Moreover, with public histories now mapped into digital wallets and stored on distributed evidence ledgers, it would be possible for third parties who want access (like employers) to prove whether you were early onto a trend or active in a project before it took off— like being into Taylor Swift before she was famous or reading this post while web3 is still in its beginning. This persistent mapping of behavior from one platform domain or industry context onto another establishes new incentives for reputation building with long-term thinking: rather than creating temporary profiles on various networks as we do now in web2 (cringe), we could build strong reputations over sustained periods under common identifiers we control ourselves. Suppose people were empowered by providing permissionless access and earning them custody over durable identities online. In that case, this may encourage more careful curation of the reputation markers they carry with them into the future and propel us forward towards true self-sovereign identity systems and wide-scale adoption of crypto internationally.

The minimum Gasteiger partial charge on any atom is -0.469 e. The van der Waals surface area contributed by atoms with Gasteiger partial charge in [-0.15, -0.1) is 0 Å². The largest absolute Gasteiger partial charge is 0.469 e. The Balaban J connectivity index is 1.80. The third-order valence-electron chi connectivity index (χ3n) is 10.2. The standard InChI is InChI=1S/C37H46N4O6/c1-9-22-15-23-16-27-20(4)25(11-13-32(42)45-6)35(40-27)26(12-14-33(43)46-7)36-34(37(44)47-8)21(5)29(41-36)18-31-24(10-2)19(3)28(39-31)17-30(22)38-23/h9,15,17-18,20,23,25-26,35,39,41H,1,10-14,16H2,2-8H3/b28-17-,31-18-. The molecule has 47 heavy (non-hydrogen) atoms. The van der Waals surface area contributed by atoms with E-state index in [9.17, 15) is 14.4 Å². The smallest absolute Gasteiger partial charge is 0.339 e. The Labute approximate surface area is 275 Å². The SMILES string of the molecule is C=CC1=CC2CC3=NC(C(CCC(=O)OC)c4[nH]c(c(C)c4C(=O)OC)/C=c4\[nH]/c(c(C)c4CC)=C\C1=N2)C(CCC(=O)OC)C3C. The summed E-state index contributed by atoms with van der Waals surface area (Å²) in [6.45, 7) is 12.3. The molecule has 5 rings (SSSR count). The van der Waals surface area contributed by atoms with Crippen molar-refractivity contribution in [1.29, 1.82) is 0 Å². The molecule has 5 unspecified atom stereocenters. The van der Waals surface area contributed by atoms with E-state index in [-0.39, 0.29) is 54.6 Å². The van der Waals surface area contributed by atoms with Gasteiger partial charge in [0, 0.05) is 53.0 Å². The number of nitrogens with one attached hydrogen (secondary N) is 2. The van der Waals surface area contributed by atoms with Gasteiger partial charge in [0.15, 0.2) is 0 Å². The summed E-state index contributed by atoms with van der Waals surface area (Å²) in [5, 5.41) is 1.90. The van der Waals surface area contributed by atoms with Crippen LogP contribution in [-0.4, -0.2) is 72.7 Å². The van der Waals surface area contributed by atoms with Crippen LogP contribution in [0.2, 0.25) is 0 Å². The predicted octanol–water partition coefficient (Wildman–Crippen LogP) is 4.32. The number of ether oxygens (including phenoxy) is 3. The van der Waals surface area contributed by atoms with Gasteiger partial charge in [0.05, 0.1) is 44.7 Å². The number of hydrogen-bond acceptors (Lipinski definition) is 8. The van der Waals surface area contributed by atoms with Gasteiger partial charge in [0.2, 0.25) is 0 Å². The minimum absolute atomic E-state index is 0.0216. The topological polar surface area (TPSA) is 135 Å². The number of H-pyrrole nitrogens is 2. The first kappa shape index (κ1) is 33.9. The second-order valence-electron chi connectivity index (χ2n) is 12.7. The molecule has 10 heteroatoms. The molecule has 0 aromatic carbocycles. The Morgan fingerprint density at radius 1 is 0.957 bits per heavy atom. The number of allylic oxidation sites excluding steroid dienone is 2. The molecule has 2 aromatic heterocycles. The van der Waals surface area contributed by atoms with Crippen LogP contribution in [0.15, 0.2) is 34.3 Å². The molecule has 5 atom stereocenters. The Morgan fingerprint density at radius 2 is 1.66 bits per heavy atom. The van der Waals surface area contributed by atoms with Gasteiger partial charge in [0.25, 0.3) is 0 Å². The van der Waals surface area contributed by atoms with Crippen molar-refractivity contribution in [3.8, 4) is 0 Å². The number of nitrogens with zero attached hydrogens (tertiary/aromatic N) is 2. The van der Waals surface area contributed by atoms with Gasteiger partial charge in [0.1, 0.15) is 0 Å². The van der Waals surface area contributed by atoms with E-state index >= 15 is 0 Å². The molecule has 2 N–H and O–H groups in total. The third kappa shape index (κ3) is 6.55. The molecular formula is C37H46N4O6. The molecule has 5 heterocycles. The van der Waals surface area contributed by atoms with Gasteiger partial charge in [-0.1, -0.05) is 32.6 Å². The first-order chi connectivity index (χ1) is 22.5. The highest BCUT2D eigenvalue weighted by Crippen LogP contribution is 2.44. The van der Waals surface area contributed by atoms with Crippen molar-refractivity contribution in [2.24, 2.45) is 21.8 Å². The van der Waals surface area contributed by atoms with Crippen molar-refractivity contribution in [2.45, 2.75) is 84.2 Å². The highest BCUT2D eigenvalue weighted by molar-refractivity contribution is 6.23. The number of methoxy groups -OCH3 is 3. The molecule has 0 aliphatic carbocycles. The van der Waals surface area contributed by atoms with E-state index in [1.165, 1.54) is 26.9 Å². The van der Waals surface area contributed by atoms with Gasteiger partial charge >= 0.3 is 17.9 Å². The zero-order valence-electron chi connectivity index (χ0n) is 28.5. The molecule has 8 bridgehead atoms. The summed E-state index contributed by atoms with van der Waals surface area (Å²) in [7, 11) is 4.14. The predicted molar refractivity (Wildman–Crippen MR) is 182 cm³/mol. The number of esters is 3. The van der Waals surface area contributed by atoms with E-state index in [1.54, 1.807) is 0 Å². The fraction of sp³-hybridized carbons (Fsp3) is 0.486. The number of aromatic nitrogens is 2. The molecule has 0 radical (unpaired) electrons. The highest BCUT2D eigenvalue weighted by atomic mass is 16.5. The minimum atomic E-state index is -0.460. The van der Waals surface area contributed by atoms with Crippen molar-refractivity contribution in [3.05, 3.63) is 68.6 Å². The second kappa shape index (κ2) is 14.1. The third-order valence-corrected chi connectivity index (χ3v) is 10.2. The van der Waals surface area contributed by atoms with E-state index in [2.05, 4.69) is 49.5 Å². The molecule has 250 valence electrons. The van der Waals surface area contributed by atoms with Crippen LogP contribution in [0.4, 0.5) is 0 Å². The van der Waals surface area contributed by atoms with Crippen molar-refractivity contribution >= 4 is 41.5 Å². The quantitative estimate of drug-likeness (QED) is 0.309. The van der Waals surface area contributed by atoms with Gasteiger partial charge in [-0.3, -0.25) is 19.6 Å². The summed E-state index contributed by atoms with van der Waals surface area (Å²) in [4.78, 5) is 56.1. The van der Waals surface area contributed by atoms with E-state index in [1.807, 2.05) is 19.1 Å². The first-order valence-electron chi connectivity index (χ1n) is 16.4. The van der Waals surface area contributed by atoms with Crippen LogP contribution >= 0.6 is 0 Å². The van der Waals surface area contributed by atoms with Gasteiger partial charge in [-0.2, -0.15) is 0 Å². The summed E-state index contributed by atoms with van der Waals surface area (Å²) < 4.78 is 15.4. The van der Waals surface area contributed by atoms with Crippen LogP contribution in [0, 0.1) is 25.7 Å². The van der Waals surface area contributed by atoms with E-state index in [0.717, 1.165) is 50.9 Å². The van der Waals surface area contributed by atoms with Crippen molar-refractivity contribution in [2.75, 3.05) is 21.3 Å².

What decentralized identity requires

Decentralized identity on the blockchain is the future of the web. This new era of trust gives individuals control over their digital identities, allowing them to prove and manage access rights across various online services. But for this technology to reach its full potential, it will require an infrastructure that can effectively map people's off-chain experiences and affiliations — from articles they write or content they create — onto the blockchain.

The contributions that you collect in your crypto wallet will become very important. They'll become the carrier signals that describe who you are online and be used as the basis for your reputation. To mainstream decentralized identity, we must first build mechanisms to normalize, process, and prioritize the influx of data that will be added on-chain. On top of this foundation, we'll have to solve endemic challenges like verifying credentials and gaining access to decentralized applications. Finally, we can start exploring how factoring on-chain reputation into offline activities—based on information made openly queryable through these identity systems—can provide users with significant value beyond establishing trust online.

Mapping off-chain experiences and affiliations on-chain

Historically, blockchain technologies are often opaque to the average consumer, largely configured for financial transactions. However, one of the space initiatives holding promise is Decentralized Identity (DI)--the concept of having a working and usable identity system held on a blockchain or distributed network that allows people to control their digital identity in line with their natural world identities.